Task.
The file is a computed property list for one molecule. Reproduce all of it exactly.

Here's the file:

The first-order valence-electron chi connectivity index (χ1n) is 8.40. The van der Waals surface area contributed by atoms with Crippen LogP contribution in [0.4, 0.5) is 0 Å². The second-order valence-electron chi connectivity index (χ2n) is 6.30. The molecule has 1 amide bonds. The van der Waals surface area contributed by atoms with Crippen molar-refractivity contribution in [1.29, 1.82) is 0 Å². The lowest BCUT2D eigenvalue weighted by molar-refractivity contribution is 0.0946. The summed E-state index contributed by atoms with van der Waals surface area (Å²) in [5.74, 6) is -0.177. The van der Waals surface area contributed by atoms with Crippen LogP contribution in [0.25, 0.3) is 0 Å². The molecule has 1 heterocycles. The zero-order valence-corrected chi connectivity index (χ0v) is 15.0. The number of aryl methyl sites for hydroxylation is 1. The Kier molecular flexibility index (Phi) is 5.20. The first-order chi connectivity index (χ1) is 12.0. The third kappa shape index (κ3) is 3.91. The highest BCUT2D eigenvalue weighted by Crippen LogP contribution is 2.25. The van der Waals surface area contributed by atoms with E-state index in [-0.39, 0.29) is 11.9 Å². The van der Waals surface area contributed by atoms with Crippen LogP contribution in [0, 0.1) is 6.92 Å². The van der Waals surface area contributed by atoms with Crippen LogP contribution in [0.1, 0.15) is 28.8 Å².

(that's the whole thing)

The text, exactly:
The first-order valence-electron chi connectivity index (χ1n) is 8.40. The van der Waals surface area contributed by atoms with Crippen LogP contribution in [0.4, 0.5) is 0 Å². The second-order valence-electron chi connectivity index (χ2n) is 6.30. The molecule has 1 amide bonds. The van der Waals surface area contributed by atoms with Crippen molar-refractivity contribution in [1.29, 1.82) is 0 Å². The lowest BCUT2D eigenvalue weighted by molar-refractivity contribution is 0.0946. The summed E-state index contributed by atoms with van der Waals surface area (Å²) in [5.74, 6) is -0.177. The van der Waals surface area contributed by atoms with Crippen LogP contribution in [0.25, 0.3) is 0 Å². The molecule has 1 heterocycles. The zero-order valence-corrected chi connectivity index (χ0v) is 15.0. The number of aryl methyl sites for hydroxylation is 1. The Kier molecular flexibility index (Phi) is 5.20. The first-order chi connectivity index (χ1) is 12.0. The third kappa shape index (κ3) is 3.91. The highest BCUT2D eigenvalue weighted by Crippen LogP contribution is 2.25. The van der Waals surface area contributed by atoms with E-state index in [-0.39, 0.29) is 11.9 Å². The van der Waals surface area contributed by atoms with Crippen LogP contribution in [0, 0.1) is 6.92 Å². The van der Waals surface area contributed by atoms with Crippen LogP contribution in [0.1, 0.15) is 28.8 Å².